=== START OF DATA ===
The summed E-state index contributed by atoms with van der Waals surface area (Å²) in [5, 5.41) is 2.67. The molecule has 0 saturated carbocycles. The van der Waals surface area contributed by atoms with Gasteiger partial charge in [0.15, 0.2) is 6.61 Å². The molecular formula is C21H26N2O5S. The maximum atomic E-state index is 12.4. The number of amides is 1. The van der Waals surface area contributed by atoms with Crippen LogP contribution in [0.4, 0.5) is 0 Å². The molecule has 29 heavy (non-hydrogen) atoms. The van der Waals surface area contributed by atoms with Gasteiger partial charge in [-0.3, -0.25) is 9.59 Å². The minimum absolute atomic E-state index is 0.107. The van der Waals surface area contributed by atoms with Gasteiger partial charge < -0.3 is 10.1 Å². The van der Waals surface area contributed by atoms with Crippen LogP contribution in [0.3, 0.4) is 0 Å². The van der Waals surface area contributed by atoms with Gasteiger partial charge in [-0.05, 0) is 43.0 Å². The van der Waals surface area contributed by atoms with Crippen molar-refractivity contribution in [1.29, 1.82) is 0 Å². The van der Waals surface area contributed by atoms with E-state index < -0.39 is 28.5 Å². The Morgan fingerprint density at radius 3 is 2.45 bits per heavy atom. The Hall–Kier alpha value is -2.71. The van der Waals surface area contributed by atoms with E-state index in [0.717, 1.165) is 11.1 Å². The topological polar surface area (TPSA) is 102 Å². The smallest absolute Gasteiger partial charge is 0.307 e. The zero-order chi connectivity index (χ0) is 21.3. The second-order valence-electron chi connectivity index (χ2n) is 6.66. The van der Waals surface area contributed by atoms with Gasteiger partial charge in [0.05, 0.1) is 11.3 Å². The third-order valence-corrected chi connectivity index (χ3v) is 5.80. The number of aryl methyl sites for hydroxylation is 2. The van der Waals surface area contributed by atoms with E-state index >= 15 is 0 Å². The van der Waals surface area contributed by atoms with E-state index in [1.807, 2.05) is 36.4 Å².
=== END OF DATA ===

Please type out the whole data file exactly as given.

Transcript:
The summed E-state index contributed by atoms with van der Waals surface area (Å²) in [5, 5.41) is 2.67. The molecule has 0 saturated carbocycles. The van der Waals surface area contributed by atoms with Gasteiger partial charge in [0.15, 0.2) is 6.61 Å². The molecular formula is C21H26N2O5S. The maximum atomic E-state index is 12.4. The number of amides is 1. The van der Waals surface area contributed by atoms with Crippen LogP contribution in [0.4, 0.5) is 0 Å². The molecule has 29 heavy (non-hydrogen) atoms. The van der Waals surface area contributed by atoms with Gasteiger partial charge in [-0.3, -0.25) is 9.59 Å². The minimum absolute atomic E-state index is 0.107. The van der Waals surface area contributed by atoms with Gasteiger partial charge < -0.3 is 10.1 Å². The van der Waals surface area contributed by atoms with Crippen LogP contribution in [0.3, 0.4) is 0 Å². The van der Waals surface area contributed by atoms with Gasteiger partial charge in [-0.05, 0) is 43.0 Å². The van der Waals surface area contributed by atoms with Crippen molar-refractivity contribution in [1.29, 1.82) is 0 Å². The van der Waals surface area contributed by atoms with E-state index < -0.39 is 28.5 Å². The Morgan fingerprint density at radius 3 is 2.45 bits per heavy atom. The Hall–Kier alpha value is -2.71. The van der Waals surface area contributed by atoms with E-state index in [0.717, 1.165) is 11.1 Å². The topological polar surface area (TPSA) is 102 Å². The smallest absolute Gasteiger partial charge is 0.307 e. The zero-order chi connectivity index (χ0) is 21.3. The second-order valence-electron chi connectivity index (χ2n) is 6.66. The van der Waals surface area contributed by atoms with Gasteiger partial charge in [0.05, 0.1) is 11.3 Å². The third-order valence-corrected chi connectivity index (χ3v) is 5.80. The number of aryl methyl sites for hydroxylation is 2. The van der Waals surface area contributed by atoms with E-state index >= 15 is 0 Å². The van der Waals surface area contributed by atoms with E-state index in [1.807, 2.05) is 36.4 Å².